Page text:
Recently, plaintiffs’ lawyers have pioneered a new tactic – suing companies involved in a merger or acquisition in state courts. Nearly every merger or acquisition that involves a public company and is valued over $100 million – 93% of all such transactions in 2012 – becomes the subject of litigation within weeks of its announcement. Furthermore, each merger typically faces multiple lawsuits. This lucrative form of litigation occurs because the parties to the merger want to close their deal quickly – thus allowing plaintiffs’ lawyers to hold the merger hostage through the use of multiple lawsuits. The vast majority of these suits settle quickly and like other types of securities litigation, typically provide little or no benefit for shareholders. But the settlements do result in large fees to the plaintiffs’ lawyers who filed the lawsuits.

To curb securities litigation abuses, Congress should consider commonsense reforms like the Securities Litigation Attorney Accountability and Transparency Act (SLAATA). This measure would expose relationships between securities class action attorneys and plaintiffs, target “pay–to–pay” conflicts between plaintiffs’ attorneys and state pension fund officials, and introduce a competitive bidding process for selecting lead plaintiffs’ attorneys in securities class actions. In addition, Congress and state legislatures should consider measures to limit forum shopping and other abuses related to mergers and acquisitions litigation.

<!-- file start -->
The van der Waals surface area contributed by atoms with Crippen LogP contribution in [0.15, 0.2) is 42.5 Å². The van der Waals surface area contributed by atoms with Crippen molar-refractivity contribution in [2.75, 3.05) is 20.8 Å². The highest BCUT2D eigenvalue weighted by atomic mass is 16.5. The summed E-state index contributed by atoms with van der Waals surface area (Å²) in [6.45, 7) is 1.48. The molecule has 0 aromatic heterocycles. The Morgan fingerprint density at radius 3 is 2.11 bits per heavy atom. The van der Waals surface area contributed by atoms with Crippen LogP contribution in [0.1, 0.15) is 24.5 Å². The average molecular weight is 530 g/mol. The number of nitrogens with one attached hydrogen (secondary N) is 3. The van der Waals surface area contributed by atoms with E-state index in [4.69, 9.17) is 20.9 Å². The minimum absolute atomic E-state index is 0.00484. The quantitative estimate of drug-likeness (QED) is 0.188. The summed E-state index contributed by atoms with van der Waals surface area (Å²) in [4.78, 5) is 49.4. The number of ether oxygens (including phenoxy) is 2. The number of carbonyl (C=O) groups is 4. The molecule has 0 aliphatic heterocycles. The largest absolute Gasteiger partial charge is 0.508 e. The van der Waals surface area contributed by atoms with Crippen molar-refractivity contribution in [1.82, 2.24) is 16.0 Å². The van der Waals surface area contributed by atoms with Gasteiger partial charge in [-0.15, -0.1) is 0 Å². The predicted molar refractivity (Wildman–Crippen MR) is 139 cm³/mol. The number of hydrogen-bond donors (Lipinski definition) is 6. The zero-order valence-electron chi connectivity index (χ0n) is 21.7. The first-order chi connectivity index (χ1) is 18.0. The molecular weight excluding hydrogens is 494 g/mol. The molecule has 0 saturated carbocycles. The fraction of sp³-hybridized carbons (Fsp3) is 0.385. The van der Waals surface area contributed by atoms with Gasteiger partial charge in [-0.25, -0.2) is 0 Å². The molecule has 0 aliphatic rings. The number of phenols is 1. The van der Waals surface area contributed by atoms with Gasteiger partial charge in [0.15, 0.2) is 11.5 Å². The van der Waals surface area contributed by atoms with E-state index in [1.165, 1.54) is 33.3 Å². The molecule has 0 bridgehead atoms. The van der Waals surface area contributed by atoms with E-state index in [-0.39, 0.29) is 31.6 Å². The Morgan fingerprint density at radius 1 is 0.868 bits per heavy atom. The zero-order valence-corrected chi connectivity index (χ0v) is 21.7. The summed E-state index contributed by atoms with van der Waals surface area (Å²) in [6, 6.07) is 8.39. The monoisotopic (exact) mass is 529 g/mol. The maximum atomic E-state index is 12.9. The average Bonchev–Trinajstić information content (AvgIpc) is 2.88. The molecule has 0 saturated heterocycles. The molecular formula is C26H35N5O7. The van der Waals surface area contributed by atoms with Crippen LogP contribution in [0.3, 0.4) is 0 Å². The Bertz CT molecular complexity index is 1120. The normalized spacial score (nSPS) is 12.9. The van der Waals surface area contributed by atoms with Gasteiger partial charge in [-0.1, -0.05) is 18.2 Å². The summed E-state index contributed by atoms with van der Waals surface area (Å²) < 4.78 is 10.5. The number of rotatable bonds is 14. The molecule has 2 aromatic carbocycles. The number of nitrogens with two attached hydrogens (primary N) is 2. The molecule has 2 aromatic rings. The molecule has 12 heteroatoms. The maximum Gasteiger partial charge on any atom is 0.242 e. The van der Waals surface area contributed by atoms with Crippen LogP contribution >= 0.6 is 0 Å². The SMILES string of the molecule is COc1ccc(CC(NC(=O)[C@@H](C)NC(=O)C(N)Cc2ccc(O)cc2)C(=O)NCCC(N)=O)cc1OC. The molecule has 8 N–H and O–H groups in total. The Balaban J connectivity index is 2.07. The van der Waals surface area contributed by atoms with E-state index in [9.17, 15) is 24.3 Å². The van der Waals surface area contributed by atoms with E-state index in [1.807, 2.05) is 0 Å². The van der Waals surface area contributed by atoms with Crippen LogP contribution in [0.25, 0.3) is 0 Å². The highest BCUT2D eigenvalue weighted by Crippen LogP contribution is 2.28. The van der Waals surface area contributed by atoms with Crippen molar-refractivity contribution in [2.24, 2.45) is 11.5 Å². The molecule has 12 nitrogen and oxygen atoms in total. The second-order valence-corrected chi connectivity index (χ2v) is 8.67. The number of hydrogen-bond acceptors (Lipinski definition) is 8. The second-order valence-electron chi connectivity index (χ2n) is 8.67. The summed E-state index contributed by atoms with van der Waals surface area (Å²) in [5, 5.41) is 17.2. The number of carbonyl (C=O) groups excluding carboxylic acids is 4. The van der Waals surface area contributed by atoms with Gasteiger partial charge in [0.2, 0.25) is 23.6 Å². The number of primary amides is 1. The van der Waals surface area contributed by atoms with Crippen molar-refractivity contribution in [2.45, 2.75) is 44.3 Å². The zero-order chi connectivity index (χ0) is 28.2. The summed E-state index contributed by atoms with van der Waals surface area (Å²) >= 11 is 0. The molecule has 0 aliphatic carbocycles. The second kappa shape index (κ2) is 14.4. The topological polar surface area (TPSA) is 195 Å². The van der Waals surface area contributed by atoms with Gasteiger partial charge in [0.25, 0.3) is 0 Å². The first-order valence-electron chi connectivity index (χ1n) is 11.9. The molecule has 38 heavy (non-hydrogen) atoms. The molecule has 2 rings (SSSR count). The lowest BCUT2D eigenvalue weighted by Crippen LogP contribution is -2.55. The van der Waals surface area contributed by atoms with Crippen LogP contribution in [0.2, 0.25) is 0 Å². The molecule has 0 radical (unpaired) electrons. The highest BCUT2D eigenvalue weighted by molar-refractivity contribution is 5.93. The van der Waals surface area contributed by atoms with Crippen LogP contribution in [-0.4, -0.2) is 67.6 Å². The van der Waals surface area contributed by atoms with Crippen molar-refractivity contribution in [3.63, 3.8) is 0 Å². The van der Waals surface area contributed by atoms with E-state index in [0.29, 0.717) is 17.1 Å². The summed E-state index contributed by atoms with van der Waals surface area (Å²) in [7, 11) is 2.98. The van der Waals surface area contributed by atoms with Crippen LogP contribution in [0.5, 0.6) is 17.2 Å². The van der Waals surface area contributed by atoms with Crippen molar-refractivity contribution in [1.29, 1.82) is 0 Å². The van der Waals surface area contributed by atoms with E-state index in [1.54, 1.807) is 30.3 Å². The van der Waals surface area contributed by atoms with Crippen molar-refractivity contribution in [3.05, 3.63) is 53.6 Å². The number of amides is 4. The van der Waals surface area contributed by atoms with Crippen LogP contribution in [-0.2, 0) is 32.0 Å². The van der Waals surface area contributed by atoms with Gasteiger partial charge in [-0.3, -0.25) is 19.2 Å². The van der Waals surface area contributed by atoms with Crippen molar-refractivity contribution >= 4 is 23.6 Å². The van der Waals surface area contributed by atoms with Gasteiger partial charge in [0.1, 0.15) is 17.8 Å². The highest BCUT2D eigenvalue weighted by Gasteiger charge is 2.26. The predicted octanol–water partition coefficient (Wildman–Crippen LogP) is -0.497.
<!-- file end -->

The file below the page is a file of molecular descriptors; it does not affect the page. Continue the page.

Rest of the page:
Research

The ILR Research Review

July 08, 2014 | ILR is pleased to announce the release of the inaugural issue of the ILR Research Review, which offers valuable insights from our preeminent experts and specialists on key topics addressed in the latest of our innovative advocacy and economic papers.

Economic Consequences: The Real Costs of U.S. Securities Class Action Litigation

February 28, 2014 | The recent decision of the U.S. Supreme Court to hear an appeal in Halliburton v. Erica P. John Fund has revived the questions about the societal utility of securities fraud class action lawsuits. Since the passage of the Private Securities Litigation Reform Act (PSLRA) in 1995, thousands of such class action lawsuits have been filed alleging trillions in shareholder damages.

All Results for Securities Litigation Reform

SCOTUS Docket Includes Two Cases In Which U.S. Chamber Filed Briefs

October 06, 2014 | Insights

As the U.S. Supreme Court returns to the bench this week, BusinessWeek's Paul Barrett highlights important business cases before the Court, including two in which the U.S. Chamber Litigation Center has filed amicus briefs. Read More »

Tags: Legal Ethics, Securities Litigation Reform

The ILR Research Review